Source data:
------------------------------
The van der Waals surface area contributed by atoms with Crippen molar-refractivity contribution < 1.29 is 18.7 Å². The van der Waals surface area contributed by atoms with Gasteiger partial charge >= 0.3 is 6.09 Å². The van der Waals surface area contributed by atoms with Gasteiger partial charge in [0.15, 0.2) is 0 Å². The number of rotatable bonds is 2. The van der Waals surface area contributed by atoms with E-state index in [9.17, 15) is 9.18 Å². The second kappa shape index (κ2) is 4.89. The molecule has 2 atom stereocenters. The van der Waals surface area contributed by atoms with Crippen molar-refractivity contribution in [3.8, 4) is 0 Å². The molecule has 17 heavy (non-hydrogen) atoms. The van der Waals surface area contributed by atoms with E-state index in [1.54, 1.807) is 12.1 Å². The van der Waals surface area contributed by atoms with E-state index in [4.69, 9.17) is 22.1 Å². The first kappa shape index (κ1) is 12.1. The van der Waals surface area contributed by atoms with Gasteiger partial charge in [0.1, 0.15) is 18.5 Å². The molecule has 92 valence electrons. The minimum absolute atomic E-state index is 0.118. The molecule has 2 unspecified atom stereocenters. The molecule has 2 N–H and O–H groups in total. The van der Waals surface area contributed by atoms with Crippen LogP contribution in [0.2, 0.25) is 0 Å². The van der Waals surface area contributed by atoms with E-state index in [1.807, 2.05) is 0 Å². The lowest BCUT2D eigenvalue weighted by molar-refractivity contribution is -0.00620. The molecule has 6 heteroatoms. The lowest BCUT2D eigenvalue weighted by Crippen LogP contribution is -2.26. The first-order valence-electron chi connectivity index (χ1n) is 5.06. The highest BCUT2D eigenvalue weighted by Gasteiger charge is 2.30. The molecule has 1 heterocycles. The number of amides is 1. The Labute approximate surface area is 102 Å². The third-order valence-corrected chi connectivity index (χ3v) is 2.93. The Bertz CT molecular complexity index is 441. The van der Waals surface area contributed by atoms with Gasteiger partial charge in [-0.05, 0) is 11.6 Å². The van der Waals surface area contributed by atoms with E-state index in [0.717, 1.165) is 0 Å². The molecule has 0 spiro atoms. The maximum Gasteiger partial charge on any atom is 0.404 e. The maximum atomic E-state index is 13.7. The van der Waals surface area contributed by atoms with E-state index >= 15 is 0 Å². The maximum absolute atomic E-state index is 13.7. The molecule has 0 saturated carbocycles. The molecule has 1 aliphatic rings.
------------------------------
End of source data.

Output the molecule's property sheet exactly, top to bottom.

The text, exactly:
The van der Waals surface area contributed by atoms with Crippen molar-refractivity contribution < 1.29 is 18.7 Å². The van der Waals surface area contributed by atoms with Gasteiger partial charge >= 0.3 is 6.09 Å². The van der Waals surface area contributed by atoms with Gasteiger partial charge in [0.15, 0.2) is 0 Å². The number of rotatable bonds is 2. The van der Waals surface area contributed by atoms with E-state index in [9.17, 15) is 9.18 Å². The second kappa shape index (κ2) is 4.89. The molecule has 2 atom stereocenters. The van der Waals surface area contributed by atoms with Crippen molar-refractivity contribution in [3.8, 4) is 0 Å². The molecule has 17 heavy (non-hydrogen) atoms. The van der Waals surface area contributed by atoms with E-state index in [1.54, 1.807) is 12.1 Å². The van der Waals surface area contributed by atoms with E-state index in [4.69, 9.17) is 22.1 Å². The first kappa shape index (κ1) is 12.1. The van der Waals surface area contributed by atoms with Gasteiger partial charge in [0.1, 0.15) is 18.5 Å². The molecule has 92 valence electrons. The minimum absolute atomic E-state index is 0.118. The molecule has 2 unspecified atom stereocenters. The molecule has 2 N–H and O–H groups in total. The van der Waals surface area contributed by atoms with Crippen LogP contribution in [0.2, 0.25) is 0 Å². The van der Waals surface area contributed by atoms with E-state index in [1.807, 2.05) is 0 Å². The lowest BCUT2D eigenvalue weighted by molar-refractivity contribution is -0.00620. The molecule has 6 heteroatoms. The lowest BCUT2D eigenvalue weighted by Crippen LogP contribution is -2.26. The first-order valence-electron chi connectivity index (χ1n) is 5.06. The highest BCUT2D eigenvalue weighted by Gasteiger charge is 2.30. The molecule has 1 heterocycles. The number of amides is 1. The Labute approximate surface area is 102 Å². The third-order valence-corrected chi connectivity index (χ3v) is 2.93. The Bertz CT molecular complexity index is 441. The van der Waals surface area contributed by atoms with Gasteiger partial charge in [-0.05, 0) is 11.6 Å². The van der Waals surface area contributed by atoms with E-state index in [0.717, 1.165) is 0 Å². The molecule has 0 spiro atoms. The maximum Gasteiger partial charge on any atom is 0.404 e. The maximum atomic E-state index is 13.7. The van der Waals surface area contributed by atoms with E-state index >= 15 is 0 Å². The maximum absolute atomic E-state index is 13.7. The molecule has 0 saturated carbocycles. The molecule has 1 aliphatic rings.